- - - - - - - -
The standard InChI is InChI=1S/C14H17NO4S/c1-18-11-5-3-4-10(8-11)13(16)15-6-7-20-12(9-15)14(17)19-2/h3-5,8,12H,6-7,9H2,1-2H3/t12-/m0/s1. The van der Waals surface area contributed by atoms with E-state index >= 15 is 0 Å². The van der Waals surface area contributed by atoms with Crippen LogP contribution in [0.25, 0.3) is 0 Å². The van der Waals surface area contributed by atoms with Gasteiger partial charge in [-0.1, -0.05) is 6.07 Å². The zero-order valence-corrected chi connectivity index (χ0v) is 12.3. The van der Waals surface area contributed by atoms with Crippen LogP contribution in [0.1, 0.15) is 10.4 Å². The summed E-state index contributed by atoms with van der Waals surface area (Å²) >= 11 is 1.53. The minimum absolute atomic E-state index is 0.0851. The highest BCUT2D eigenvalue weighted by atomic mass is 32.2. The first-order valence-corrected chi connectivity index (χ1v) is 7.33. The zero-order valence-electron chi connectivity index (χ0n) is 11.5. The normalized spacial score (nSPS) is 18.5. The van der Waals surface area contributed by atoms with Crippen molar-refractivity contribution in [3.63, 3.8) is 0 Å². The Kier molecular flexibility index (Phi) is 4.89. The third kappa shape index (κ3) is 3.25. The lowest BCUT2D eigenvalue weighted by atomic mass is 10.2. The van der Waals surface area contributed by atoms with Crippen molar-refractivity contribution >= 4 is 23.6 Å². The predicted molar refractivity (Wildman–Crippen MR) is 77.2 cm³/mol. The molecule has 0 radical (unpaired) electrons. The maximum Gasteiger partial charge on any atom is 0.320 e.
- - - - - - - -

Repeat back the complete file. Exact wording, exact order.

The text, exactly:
The standard InChI is InChI=1S/C14H17NO4S/c1-18-11-5-3-4-10(8-11)13(16)15-6-7-20-12(9-15)14(17)19-2/h3-5,8,12H,6-7,9H2,1-2H3/t12-/m0/s1. The van der Waals surface area contributed by atoms with E-state index >= 15 is 0 Å². The van der Waals surface area contributed by atoms with Crippen LogP contribution in [0.25, 0.3) is 0 Å². The van der Waals surface area contributed by atoms with Gasteiger partial charge in [-0.1, -0.05) is 6.07 Å². The zero-order valence-corrected chi connectivity index (χ0v) is 12.3. The van der Waals surface area contributed by atoms with Crippen LogP contribution in [0.1, 0.15) is 10.4 Å². The summed E-state index contributed by atoms with van der Waals surface area (Å²) >= 11 is 1.53. The minimum absolute atomic E-state index is 0.0851. The highest BCUT2D eigenvalue weighted by atomic mass is 32.2. The first-order valence-corrected chi connectivity index (χ1v) is 7.33. The zero-order valence-electron chi connectivity index (χ0n) is 11.5. The normalized spacial score (nSPS) is 18.5. The van der Waals surface area contributed by atoms with Crippen molar-refractivity contribution in [3.63, 3.8) is 0 Å². The Kier molecular flexibility index (Phi) is 4.89. The third kappa shape index (κ3) is 3.25. The lowest BCUT2D eigenvalue weighted by atomic mass is 10.2. The van der Waals surface area contributed by atoms with Crippen molar-refractivity contribution >= 4 is 23.6 Å². The predicted molar refractivity (Wildman–Crippen MR) is 77.2 cm³/mol. The molecule has 0 radical (unpaired) electrons. The maximum Gasteiger partial charge on any atom is 0.320 e.